Olympic volunteers will battle high temperatures during the Beijing summer. With this in mind, the Chinese Traditional Medicine Association (CTMA), starting from last year, the CTMA began inviting experts to conduct research on brewing a tea that can cool the body.  The tea they came up with is made of traditional Chinese ingredients such as honeysuckle, ebony, green tea and citric acid.

UM receives first batch of PhDs in Chinese Medicine
Macau Daily News (http://www.macaudailytimesnews.com), 18 July 2008

The Institute of Chinese Medical Sciences (ICMS) of the University of Macau (UM) has recently announced its first PhD graduates. Wan Jianbo, Li Peng and Yu Hua theses were highly acknowledged and praised by examination committees constituted by university professors from the United States, Hong Kong, Taiwan and Macau. Their research was sponsored by the Science and Technology Development Fund, Research Committee of the University of Macau, Laboratory of Prof. Kang Jing-Xuan (Harvard Medical School), The Hong Kong Research Grants Council, and the Hong Kong Jockey Club.

China to hold medicine exhibition in Lhasa
China View (www.chinaview.cn), 19 July 2008

It has been announced that China will hold its first exhibition on traditional medicine of ethnic groups in Lhasa, capital of Tibet Autonomous Region, in September. The exhibition will display medical products made by minority pharmaceutical companies along with other Chinese pharmacies and Western medicine, according to Yu Deshui, executive deputy director and secretary general of the China National Health Association of Ethnic Nationalities. The minority regions of China have more than 8,000 traditional medicines, accounting for nearly two thirds of the total TCM resources.

Designated hospitals ready for Olympics, more careful with details
China View (www.chinaview.cn), 22 July 2008

Guang'anmen Hospital of the China Academy of Chinese Medical Sciences, a specialist TCM facility, is one of the designated hospitals for Olympic athletes. It wants to highlight the effectiveness of TCM treatment, including acupuncture, massage and psychological treatment as well as herbal medicines to the world.  However, "we will be very careful with some traditional medicine which may contain stimulants," said Wang Weidong, vice-president of the hospital.  The hospital has spent over 200,000 yuan (about 28,985 U.S. dollars) on bilingual signs.  Wang also stated that "We also have the standard translations for TCM, which can be used by doctors when they write the prescriptions."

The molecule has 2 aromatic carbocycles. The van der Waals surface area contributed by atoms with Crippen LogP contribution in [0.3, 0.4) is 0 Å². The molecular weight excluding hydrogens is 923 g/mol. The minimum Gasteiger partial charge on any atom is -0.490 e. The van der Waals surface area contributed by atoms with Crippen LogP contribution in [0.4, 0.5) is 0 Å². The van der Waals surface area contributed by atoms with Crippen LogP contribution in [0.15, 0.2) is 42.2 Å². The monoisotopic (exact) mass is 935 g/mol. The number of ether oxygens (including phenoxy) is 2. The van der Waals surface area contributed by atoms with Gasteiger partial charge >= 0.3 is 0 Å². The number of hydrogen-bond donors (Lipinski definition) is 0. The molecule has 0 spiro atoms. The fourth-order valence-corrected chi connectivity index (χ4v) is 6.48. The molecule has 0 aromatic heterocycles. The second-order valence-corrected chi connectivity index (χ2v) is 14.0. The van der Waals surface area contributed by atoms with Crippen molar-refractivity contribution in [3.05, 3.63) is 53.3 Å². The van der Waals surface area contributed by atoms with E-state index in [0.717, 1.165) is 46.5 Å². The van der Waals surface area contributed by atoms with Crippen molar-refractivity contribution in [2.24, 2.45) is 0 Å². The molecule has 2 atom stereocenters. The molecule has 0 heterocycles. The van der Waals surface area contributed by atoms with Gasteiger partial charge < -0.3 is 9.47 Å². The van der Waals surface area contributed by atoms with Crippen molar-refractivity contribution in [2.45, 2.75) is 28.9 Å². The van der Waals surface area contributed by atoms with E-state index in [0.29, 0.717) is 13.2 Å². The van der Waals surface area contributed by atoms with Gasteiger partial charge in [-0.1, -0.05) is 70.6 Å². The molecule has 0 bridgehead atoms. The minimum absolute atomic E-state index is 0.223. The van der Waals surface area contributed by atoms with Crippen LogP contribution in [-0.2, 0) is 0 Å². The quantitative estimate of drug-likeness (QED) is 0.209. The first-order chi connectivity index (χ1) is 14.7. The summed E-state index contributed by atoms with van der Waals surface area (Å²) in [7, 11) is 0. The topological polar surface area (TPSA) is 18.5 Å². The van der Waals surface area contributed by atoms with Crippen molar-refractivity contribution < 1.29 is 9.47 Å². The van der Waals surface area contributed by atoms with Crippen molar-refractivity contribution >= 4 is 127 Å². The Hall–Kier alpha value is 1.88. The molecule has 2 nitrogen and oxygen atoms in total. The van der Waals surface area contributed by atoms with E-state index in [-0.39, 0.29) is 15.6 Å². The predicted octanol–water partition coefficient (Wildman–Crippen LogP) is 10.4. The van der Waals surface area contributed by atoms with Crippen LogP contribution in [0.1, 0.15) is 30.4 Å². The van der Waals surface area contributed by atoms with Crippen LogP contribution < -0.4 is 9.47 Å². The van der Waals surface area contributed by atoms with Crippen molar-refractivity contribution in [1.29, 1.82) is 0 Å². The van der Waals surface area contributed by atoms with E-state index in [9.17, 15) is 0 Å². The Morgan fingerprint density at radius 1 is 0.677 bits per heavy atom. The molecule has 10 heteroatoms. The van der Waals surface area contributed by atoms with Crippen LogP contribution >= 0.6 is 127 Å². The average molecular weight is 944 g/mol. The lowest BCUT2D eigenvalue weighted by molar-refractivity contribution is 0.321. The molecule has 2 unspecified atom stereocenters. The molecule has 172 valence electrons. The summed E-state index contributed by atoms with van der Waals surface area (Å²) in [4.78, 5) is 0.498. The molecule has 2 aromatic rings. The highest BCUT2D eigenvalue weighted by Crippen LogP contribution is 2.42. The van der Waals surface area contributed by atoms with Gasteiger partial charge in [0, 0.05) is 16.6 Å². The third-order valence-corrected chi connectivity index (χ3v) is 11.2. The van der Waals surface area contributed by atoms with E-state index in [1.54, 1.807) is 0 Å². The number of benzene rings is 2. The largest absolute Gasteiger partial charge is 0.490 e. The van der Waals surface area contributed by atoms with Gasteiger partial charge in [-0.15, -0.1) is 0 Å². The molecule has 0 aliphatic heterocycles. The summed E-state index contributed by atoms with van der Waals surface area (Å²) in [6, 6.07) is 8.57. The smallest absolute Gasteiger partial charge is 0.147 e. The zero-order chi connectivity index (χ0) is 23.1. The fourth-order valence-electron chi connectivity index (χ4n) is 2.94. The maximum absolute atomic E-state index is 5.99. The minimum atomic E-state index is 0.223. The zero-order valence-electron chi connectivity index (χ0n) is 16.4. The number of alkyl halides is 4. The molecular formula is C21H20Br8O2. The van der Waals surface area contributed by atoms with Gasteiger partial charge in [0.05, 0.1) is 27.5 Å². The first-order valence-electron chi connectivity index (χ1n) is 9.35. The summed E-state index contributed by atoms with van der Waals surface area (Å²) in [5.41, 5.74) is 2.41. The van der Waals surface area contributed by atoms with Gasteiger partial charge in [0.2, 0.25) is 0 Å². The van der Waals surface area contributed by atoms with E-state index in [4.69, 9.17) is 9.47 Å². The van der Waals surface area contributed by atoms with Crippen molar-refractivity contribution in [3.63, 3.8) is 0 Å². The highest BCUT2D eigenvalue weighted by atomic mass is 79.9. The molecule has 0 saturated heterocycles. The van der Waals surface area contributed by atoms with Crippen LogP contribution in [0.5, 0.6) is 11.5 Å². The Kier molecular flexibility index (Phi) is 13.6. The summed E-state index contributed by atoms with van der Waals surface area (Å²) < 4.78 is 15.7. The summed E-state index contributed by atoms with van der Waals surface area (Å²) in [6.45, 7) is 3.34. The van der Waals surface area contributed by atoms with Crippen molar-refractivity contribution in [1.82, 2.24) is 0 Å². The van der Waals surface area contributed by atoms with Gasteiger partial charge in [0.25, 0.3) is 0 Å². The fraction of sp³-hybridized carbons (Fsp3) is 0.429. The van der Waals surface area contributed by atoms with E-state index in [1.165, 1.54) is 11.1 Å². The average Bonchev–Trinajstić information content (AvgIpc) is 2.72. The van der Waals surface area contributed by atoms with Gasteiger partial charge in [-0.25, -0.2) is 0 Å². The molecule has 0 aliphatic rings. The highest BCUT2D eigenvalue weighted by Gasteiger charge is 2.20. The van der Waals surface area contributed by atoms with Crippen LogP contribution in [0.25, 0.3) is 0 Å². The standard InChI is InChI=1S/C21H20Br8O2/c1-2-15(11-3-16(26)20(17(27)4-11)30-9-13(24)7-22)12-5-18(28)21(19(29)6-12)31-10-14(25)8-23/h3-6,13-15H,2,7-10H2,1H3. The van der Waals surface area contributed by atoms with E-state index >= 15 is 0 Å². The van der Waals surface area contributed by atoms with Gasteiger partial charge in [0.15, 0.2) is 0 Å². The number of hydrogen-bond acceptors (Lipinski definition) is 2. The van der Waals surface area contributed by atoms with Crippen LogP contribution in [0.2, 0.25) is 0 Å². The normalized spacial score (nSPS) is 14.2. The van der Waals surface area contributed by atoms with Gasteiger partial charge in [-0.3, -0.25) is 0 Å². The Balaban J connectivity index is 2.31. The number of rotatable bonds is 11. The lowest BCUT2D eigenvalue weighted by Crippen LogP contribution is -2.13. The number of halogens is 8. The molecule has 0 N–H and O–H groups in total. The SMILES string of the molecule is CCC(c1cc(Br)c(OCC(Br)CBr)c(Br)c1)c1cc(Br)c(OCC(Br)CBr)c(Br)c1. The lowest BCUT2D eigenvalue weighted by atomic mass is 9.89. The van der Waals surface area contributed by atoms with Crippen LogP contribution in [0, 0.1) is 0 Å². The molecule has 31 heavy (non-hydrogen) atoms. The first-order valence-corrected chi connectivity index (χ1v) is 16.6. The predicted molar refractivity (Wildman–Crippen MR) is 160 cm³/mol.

Students hit with hysteria
The Star (Malaysia - http://thestar.com.my), 26 July 2008

About 30 students and some teachers in SMK Tanjung Lumpur in Kuantan had been hit with hysteria in the past two months, the newspaper Kosmo reported. "I was told that the incidents only started after a piece of land next to the school was cleared to build a three-storey lab," said Idrus Sulong, 39, the father of a victim. He said that a traditional medicine practitioner had claimed there were many spirits at the construction site.

Compiled By:
Jennifer Eagleton, BA, MA (Asian Studies), Integrated Chinese Medicine Holdings Ltd.